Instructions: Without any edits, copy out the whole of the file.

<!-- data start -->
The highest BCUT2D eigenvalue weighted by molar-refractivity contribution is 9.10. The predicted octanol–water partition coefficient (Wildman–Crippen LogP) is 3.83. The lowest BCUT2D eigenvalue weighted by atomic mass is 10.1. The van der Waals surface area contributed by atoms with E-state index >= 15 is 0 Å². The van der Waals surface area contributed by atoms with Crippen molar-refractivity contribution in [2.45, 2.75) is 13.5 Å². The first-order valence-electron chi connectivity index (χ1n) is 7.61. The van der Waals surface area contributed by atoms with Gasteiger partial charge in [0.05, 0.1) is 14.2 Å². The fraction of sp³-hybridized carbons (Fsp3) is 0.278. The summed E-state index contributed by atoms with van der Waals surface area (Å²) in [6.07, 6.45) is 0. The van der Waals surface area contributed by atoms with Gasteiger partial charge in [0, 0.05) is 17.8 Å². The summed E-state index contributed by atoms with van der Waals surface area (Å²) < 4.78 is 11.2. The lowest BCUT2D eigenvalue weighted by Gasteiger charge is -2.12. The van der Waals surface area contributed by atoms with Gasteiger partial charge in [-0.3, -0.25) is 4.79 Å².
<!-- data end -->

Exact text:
The highest BCUT2D eigenvalue weighted by molar-refractivity contribution is 9.10. The predicted octanol–water partition coefficient (Wildman–Crippen LogP) is 3.83. The lowest BCUT2D eigenvalue weighted by atomic mass is 10.1. The van der Waals surface area contributed by atoms with E-state index >= 15 is 0 Å². The van der Waals surface area contributed by atoms with Crippen molar-refractivity contribution in [2.45, 2.75) is 13.5 Å². The first-order valence-electron chi connectivity index (χ1n) is 7.61. The van der Waals surface area contributed by atoms with Gasteiger partial charge in [0.05, 0.1) is 14.2 Å². The fraction of sp³-hybridized carbons (Fsp3) is 0.278. The summed E-state index contributed by atoms with van der Waals surface area (Å²) in [6.07, 6.45) is 0. The van der Waals surface area contributed by atoms with Gasteiger partial charge in [0, 0.05) is 17.8 Å². The summed E-state index contributed by atoms with van der Waals surface area (Å²) < 4.78 is 11.2. The lowest BCUT2D eigenvalue weighted by Gasteiger charge is -2.12. The van der Waals surface area contributed by atoms with Gasteiger partial charge in [-0.3, -0.25) is 4.79 Å².